The law on marijuana use is rapidly changing nationwide. To date, 23 states have legalized some medicinal use of marijuana, with legislation pending in three additional states. Most notably, 2012 ballot initiatives in Colorado and Oregon legalized recreational marijuana use. Further, additional jurisdictions have decriminalized marijuana, and some prosecutors, such as the Brooklyn District Attorney’s Office, no longer pursue low-level possession charges. This quickly evolving area of law will impact not only our criminal justice system, but also disability benefits claims. As legalized medicinal use of marijuana becomes more common, employers and their workers will face tough questions. Employers are understandably unlikely to allow a worker under the influence of marijuana to work. However, if an employee has not been able to find relief for their disabling conditions through any other means, should they be allowed to work if it is controlled through marijuana use? And if they work in a particularly sensitive occupation where driving or the operation of heavy machinery is necessary, is an employee’s use of marijuana to control their symptoms disabling? Unfortunately, there are no documented cases of medicinal marijuana use and disability, but we do expect to see some in the near future as access to the drug increases. However, other cases dealing with medicinal use of controlled substances and disability are instructive of how medicinal marijuana use may be disabling.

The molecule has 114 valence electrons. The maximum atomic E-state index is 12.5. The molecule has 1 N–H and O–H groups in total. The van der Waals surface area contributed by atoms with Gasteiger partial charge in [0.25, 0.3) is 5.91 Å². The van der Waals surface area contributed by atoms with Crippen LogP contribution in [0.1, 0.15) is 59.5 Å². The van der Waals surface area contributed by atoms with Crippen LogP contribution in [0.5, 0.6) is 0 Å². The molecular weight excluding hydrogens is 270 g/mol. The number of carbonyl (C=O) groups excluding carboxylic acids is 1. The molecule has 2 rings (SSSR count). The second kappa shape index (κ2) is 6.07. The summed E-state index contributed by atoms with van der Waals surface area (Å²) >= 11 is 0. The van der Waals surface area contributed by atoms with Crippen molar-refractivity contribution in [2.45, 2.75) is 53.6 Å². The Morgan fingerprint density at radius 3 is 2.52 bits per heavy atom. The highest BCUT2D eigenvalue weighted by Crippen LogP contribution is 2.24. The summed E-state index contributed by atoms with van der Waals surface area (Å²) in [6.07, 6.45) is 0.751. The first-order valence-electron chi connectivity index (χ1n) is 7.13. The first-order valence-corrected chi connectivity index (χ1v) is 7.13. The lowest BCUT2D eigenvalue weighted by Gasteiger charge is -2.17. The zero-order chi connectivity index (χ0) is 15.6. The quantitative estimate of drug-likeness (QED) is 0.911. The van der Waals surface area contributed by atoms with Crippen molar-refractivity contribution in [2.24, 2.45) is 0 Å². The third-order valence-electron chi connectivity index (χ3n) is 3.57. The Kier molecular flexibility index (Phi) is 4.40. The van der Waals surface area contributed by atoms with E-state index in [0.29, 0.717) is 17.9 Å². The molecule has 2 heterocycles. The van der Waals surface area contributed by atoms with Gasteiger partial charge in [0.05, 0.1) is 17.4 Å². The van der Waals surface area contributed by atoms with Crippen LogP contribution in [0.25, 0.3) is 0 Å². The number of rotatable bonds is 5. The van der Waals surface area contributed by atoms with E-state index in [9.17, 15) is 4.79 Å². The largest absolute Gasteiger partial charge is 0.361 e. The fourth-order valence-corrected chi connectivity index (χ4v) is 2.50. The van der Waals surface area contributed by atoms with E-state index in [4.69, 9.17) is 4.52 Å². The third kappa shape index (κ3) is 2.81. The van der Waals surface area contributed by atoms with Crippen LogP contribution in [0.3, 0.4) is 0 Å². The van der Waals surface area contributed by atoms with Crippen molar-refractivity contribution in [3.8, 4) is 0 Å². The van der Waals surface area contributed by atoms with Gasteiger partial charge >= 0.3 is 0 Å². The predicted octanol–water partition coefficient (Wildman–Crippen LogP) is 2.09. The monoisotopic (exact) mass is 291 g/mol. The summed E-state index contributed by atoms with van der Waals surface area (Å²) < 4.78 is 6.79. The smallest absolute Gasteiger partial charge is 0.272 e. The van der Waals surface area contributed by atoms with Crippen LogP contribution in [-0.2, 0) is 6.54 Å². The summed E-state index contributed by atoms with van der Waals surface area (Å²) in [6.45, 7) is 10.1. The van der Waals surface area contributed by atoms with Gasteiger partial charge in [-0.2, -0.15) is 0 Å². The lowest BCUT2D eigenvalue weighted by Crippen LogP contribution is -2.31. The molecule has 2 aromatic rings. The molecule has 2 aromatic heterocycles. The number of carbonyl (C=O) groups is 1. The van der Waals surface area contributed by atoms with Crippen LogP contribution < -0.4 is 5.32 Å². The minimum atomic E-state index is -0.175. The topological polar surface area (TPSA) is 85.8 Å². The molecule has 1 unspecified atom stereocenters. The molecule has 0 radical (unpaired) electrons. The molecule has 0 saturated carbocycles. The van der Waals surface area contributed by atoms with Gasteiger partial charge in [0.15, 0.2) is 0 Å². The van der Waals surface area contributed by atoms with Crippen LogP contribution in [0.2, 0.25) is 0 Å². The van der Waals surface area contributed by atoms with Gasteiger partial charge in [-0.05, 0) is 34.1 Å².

Certain jobs come with zero-tolerance for the use of even prescribed controlled substances. The Federal Aviation Administration’s (FAA) Office of Aerospace Medicine has published a lengthy and non-exhaustive list of prohibited medications, and Aviation Medical Examiners have been instructed to refuse issuance of an FAA medical certification to any person who use any drug on this list. In